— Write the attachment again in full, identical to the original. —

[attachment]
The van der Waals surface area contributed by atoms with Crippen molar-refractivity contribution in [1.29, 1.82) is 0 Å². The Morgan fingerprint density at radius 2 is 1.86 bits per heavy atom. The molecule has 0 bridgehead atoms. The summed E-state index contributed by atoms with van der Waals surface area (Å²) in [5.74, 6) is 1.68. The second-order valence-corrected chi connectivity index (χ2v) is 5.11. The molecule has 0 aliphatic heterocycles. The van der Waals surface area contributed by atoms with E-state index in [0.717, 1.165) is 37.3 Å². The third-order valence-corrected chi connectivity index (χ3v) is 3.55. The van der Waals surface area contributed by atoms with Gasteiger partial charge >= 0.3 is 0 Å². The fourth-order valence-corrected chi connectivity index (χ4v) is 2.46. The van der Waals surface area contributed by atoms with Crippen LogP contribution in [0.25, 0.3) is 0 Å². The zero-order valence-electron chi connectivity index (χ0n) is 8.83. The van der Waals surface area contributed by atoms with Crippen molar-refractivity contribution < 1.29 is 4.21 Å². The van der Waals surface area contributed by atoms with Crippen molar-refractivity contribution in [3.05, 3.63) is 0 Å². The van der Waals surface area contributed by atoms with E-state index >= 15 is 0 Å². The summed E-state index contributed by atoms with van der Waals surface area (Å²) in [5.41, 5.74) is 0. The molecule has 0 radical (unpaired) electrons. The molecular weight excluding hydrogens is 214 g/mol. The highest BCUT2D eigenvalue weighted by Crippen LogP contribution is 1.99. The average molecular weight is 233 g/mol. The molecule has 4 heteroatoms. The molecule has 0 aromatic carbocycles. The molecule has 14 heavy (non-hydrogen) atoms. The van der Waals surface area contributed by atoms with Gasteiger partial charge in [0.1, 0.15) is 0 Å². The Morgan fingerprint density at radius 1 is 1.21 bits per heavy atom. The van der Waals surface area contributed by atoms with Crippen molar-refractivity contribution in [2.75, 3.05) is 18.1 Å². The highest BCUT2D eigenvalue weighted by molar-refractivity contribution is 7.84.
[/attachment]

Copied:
The van der Waals surface area contributed by atoms with Crippen molar-refractivity contribution in [1.29, 1.82) is 0 Å². The Morgan fingerprint density at radius 2 is 1.86 bits per heavy atom. The molecule has 0 bridgehead atoms. The summed E-state index contributed by atoms with van der Waals surface area (Å²) in [5.74, 6) is 1.68. The second-order valence-corrected chi connectivity index (χ2v) is 5.11. The molecule has 0 aliphatic heterocycles. The van der Waals surface area contributed by atoms with E-state index in [0.717, 1.165) is 37.3 Å². The third-order valence-corrected chi connectivity index (χ3v) is 3.55. The van der Waals surface area contributed by atoms with Gasteiger partial charge >= 0.3 is 0 Å². The fourth-order valence-corrected chi connectivity index (χ4v) is 2.46. The van der Waals surface area contributed by atoms with Crippen LogP contribution in [0.25, 0.3) is 0 Å². The zero-order valence-electron chi connectivity index (χ0n) is 8.83. The van der Waals surface area contributed by atoms with Crippen molar-refractivity contribution < 1.29 is 4.21 Å². The van der Waals surface area contributed by atoms with Crippen molar-refractivity contribution in [3.05, 3.63) is 0 Å². The van der Waals surface area contributed by atoms with E-state index >= 15 is 0 Å². The summed E-state index contributed by atoms with van der Waals surface area (Å²) in [5.41, 5.74) is 0. The molecule has 0 radical (unpaired) electrons. The molecular weight excluding hydrogens is 214 g/mol. The highest BCUT2D eigenvalue weighted by Crippen LogP contribution is 1.99. The average molecular weight is 233 g/mol. The molecule has 4 heteroatoms. The molecule has 0 aromatic carbocycles. The molecule has 14 heavy (non-hydrogen) atoms. The van der Waals surface area contributed by atoms with Gasteiger partial charge in [0.1, 0.15) is 0 Å². The Morgan fingerprint density at radius 1 is 1.21 bits per heavy atom. The van der Waals surface area contributed by atoms with Crippen molar-refractivity contribution in [2.75, 3.05) is 18.1 Å². The highest BCUT2D eigenvalue weighted by molar-refractivity contribution is 7.84.